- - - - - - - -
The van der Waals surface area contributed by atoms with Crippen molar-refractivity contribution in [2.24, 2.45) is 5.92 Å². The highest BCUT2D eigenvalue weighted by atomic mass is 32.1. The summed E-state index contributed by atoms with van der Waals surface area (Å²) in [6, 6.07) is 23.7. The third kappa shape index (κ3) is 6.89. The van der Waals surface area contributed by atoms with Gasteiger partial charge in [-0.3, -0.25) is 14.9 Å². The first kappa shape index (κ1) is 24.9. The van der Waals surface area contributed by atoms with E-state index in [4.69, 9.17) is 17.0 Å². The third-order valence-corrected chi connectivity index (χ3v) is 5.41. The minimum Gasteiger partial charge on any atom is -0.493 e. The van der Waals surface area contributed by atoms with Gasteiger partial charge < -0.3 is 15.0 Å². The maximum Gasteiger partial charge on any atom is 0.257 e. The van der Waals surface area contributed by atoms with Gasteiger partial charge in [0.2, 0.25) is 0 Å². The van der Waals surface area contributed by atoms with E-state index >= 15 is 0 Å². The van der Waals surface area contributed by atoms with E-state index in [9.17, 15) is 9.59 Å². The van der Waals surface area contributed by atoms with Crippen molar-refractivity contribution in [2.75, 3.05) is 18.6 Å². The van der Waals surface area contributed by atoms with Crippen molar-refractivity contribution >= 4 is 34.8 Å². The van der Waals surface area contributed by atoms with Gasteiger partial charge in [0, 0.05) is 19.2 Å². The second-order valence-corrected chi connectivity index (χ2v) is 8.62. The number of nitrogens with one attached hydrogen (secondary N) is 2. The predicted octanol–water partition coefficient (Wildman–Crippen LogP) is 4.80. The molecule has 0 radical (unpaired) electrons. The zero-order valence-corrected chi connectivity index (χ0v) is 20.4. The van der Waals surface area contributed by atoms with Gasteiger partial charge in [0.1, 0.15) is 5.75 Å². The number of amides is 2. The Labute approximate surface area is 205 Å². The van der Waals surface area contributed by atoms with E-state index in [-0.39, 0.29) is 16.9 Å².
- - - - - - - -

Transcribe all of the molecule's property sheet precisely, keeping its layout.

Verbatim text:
The van der Waals surface area contributed by atoms with Crippen molar-refractivity contribution in [2.24, 2.45) is 5.92 Å². The highest BCUT2D eigenvalue weighted by atomic mass is 32.1. The summed E-state index contributed by atoms with van der Waals surface area (Å²) in [6, 6.07) is 23.7. The third kappa shape index (κ3) is 6.89. The van der Waals surface area contributed by atoms with Gasteiger partial charge in [-0.3, -0.25) is 14.9 Å². The first kappa shape index (κ1) is 24.9. The van der Waals surface area contributed by atoms with E-state index in [4.69, 9.17) is 17.0 Å². The third-order valence-corrected chi connectivity index (χ3v) is 5.41. The minimum Gasteiger partial charge on any atom is -0.493 e. The van der Waals surface area contributed by atoms with Gasteiger partial charge < -0.3 is 15.0 Å². The maximum Gasteiger partial charge on any atom is 0.257 e. The van der Waals surface area contributed by atoms with Gasteiger partial charge in [0.2, 0.25) is 0 Å². The van der Waals surface area contributed by atoms with E-state index >= 15 is 0 Å². The van der Waals surface area contributed by atoms with E-state index in [9.17, 15) is 9.59 Å². The van der Waals surface area contributed by atoms with Crippen molar-refractivity contribution in [2.75, 3.05) is 18.6 Å². The van der Waals surface area contributed by atoms with Crippen molar-refractivity contribution >= 4 is 34.8 Å². The van der Waals surface area contributed by atoms with Gasteiger partial charge in [0, 0.05) is 19.2 Å². The second-order valence-corrected chi connectivity index (χ2v) is 8.62. The number of nitrogens with one attached hydrogen (secondary N) is 2. The predicted octanol–water partition coefficient (Wildman–Crippen LogP) is 4.80. The molecule has 0 radical (unpaired) electrons. The zero-order valence-corrected chi connectivity index (χ0v) is 20.4. The van der Waals surface area contributed by atoms with Gasteiger partial charge in [0.1, 0.15) is 5.75 Å². The number of amides is 2. The Labute approximate surface area is 205 Å². The van der Waals surface area contributed by atoms with E-state index in [-0.39, 0.29) is 16.9 Å².